The Other Typist: A sophisticated Prohibition-era mystery

The Other Typist by Suzanne Rindell.

Close your eyes and imagine’s it’s Prohibition-era New York City. George Gershswin’s “Rhapsody in Blue” is playing at Carnegie Hall. J. Edgar Hoover is leading the FBI and the Giant’s just won their 4th pennant. It’s in the Roaring 20s that we meet Rose Baker, a young typist employed at a police precinct on the Lower East Side. Her job, among the usual secretarial duties, is to record confessions, and take notes in court.

Our venerable narrator Rose is a total prude, and slavish to rules, decorum and order, having been raised by nuns. A poor orphan, she is by all accounts alone in the world except for her annoying and frivolous roommate Helen, with whom she shares a room at the boarding house.

Rose’s world is typical and boring, her only excitement an apparent crush on her boss. That is, until she meets new coworker Odalie, a stylish, charismatic woman of means whose cigarettes and bobbed locks signify an avant-garde personality. (A bob. Can you even imagine?!)

Without giving too much away, The Other Typist by Suzanne Rindell takes us through Rose and Odalie’s fast journey from strangers to BFFs, and Rose’s transformation from gauche and naive loner to daring and obsessive dupe.

It’s evident early on in the story that something outrageous happens, as Rose drops in comments like “Well, my doctor says…” as she tracks back and forth in explaining her relationship to Odalie. But the story unfolds slowly with layer on layer of delicious detail about friendship, lies and speakeasies in a long ago era. It’s not until the middle of the book that you realize Rose is under medical supervision which only adds to the suspense.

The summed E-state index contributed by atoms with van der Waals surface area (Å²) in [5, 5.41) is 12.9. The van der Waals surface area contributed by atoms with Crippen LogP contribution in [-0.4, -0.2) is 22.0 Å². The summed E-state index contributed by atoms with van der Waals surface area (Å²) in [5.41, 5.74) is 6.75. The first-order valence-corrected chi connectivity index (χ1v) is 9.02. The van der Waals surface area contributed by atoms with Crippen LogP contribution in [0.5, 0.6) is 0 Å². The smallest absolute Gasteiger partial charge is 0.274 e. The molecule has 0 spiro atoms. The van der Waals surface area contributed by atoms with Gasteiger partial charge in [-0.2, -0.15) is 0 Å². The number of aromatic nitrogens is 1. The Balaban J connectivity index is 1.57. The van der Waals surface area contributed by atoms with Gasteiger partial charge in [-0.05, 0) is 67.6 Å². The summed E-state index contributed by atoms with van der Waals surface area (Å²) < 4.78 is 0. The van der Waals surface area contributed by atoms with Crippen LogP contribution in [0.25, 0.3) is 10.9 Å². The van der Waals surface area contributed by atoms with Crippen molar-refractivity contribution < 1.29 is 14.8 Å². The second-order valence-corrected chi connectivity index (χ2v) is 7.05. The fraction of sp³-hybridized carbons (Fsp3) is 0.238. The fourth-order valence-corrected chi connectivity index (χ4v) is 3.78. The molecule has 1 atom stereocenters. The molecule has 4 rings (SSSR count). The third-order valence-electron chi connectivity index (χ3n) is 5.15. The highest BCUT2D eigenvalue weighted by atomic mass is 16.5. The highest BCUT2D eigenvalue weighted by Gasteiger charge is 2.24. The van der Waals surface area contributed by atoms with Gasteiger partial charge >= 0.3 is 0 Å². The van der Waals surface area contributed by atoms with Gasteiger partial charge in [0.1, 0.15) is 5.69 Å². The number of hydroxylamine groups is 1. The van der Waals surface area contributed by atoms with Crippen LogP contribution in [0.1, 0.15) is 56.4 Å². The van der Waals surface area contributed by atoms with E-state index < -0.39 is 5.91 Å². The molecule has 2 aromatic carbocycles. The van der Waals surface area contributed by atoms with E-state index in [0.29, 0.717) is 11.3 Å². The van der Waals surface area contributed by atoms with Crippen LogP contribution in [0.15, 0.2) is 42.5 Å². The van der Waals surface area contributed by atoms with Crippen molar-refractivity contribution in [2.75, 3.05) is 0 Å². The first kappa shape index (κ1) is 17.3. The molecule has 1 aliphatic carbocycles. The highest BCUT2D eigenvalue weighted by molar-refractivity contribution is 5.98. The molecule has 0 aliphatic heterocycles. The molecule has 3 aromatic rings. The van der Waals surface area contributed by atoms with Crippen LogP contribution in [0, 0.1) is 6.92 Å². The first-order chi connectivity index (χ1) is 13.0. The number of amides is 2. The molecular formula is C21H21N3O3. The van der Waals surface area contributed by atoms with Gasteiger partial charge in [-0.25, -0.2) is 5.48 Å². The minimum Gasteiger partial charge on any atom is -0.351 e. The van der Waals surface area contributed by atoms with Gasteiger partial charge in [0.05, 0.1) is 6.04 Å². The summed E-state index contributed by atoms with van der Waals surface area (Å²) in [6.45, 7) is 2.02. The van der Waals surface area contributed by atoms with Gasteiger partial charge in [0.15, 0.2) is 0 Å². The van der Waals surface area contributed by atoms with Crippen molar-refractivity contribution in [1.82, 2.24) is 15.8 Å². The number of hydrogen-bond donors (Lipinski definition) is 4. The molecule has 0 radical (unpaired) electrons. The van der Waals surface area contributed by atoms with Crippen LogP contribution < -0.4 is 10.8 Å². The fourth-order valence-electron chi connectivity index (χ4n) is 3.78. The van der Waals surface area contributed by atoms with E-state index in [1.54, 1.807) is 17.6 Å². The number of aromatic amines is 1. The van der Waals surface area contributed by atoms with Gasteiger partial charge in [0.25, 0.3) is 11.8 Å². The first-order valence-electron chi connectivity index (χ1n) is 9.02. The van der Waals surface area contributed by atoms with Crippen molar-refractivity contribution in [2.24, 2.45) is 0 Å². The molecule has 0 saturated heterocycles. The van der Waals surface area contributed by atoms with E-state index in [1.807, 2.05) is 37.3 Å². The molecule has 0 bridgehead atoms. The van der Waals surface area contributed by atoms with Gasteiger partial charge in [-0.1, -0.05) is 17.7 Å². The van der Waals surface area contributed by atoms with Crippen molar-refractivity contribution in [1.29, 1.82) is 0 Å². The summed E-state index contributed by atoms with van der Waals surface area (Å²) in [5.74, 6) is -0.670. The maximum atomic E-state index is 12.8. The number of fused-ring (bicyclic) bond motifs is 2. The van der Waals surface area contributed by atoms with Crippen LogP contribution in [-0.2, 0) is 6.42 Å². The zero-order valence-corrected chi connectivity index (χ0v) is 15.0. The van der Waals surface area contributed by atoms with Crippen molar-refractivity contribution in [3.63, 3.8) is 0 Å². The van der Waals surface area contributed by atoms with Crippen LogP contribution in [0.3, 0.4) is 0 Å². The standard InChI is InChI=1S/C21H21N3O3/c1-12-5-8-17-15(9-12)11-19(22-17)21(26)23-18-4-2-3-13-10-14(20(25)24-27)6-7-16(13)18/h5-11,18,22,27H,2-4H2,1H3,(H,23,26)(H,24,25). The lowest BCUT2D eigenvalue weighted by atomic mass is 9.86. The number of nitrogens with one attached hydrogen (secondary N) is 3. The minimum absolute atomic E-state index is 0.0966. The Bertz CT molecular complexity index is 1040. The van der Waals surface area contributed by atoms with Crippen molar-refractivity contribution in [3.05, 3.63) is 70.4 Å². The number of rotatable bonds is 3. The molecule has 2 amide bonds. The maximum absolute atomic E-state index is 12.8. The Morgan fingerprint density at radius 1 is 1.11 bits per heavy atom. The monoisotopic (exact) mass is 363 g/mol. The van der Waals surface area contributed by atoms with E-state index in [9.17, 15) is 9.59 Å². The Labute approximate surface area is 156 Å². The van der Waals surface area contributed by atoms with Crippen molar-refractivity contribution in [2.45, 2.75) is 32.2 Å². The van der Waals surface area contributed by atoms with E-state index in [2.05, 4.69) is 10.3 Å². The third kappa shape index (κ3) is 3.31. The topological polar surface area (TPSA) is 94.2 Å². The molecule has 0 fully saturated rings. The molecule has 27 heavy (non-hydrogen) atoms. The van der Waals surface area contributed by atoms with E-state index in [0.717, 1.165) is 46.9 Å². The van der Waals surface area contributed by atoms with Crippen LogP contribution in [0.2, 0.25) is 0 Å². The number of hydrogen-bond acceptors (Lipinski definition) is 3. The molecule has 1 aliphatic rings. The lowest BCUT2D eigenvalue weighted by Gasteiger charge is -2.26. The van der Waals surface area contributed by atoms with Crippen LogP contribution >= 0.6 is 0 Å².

What I loved about the book: I love a book with a twist or seven. The Other Typist kept me guessing all the way until the end and I appreciated how much Rindell layered the story so it wasn’t predictable. I listened the audiobook version in the car and I found myself running extra errands so I could listen longer.

Bottom line: Intriguing period piece that explores friendship, obsession, mystery and murder from the vantage point of an unreliable but interesting narrator. A fun and fast read.

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The Chosen: A story of friendship and faiths
The Witch’s Daughter: Because who doesn’t love a time traveling witch?
How not to go broke with an e-reader, aka why I heart the public library
If I should die tomorrow
Applying “The Power of Habit”

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